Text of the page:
You’ll note that the Arab Spring hasn’t brought about Talibanesque Islamic Republics; these people don’t seem eager to replace one form of despotism for another. Maybe the United States will have learned from its recent successes and failures in nation building and provide needed assistance, if invited to do so.

I know it’s unlikely, but one can always hope.

14 Responses to “Nation Building”

  1. Max October 21, 2011 at 6:40 am #

    While we’re at it, we need to refrain from our incessant propensity for “nation building” as our own infrastructure continues to crumble and the national checkbook is accumulating increased negative balances.

  2. jimd October 21, 2011 at 7:10 am #

    Goes back to my point about electing another Republican to the oval office. They got it so wrong, so heartbreakingly wrong the last time we should never consider that party until it undergoes an enema.

  3. Brian Castner October 21, 2011 at 7:12 am #

    The killing of Bin Laden cost thousands of casualties over a decade, but you are right that none died that night. Whether there was a better way to eventually get Bin Laden is another debate; just noting the price there was high.

    But on the ‘what do average people want’ question. I used to think like you do, and in less tribal/moderately westernized countries like Iraq, Egypt and Syria it might be true. But I think we americans project those values on others way too widely, and there are large portions of the world where they want jobs, families and Denny’s a lot less than they want the ability to live under a specific religious doctrine that will bring an eternal reward. I’m not comfortable saying with certainty what those areas want anymore.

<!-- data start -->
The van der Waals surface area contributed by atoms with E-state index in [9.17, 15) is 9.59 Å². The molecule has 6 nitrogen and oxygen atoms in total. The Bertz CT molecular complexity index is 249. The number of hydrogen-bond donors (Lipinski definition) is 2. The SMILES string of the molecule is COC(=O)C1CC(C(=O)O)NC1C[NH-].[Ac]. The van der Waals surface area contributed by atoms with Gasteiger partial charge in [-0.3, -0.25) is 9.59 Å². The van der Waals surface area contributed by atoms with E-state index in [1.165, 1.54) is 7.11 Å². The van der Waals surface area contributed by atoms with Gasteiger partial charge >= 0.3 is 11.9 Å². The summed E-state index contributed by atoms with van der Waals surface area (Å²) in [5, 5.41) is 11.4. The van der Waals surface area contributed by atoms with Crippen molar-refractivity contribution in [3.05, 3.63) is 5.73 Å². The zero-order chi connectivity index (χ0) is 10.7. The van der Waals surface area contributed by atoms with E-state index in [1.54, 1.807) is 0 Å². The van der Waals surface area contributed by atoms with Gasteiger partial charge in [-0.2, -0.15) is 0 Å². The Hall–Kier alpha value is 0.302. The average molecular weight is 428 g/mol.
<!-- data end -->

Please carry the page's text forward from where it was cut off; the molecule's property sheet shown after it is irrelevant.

4. RaChaCha October 21, 2011 at 7:23 am #

    Sic semper tyrannis!

    Ceauşescu’s fate was too good for him.

  5. Jesse October 21, 2011 at 8:19 am #

    So, I guess since (a) Qadaffy got a bullet or 3, and (b) Obama’s the prez, it doesn’t matter that he completely blew off Congress and unilaterally committed us to billions more dollars in unauthorized military action?

    I guess when it’s your guy and things go as well as can be expected, you don’t care about the law.

    • Alan Bedenko October 21, 2011 at 9:04 am #

      Taking part in an action pursuant to an obligation under a duly ratified treaty is also the law of the land. Don’t know how the conflict shakes out legally, but there you go.

  6. MJC October 21, 2011 at 9:13 am #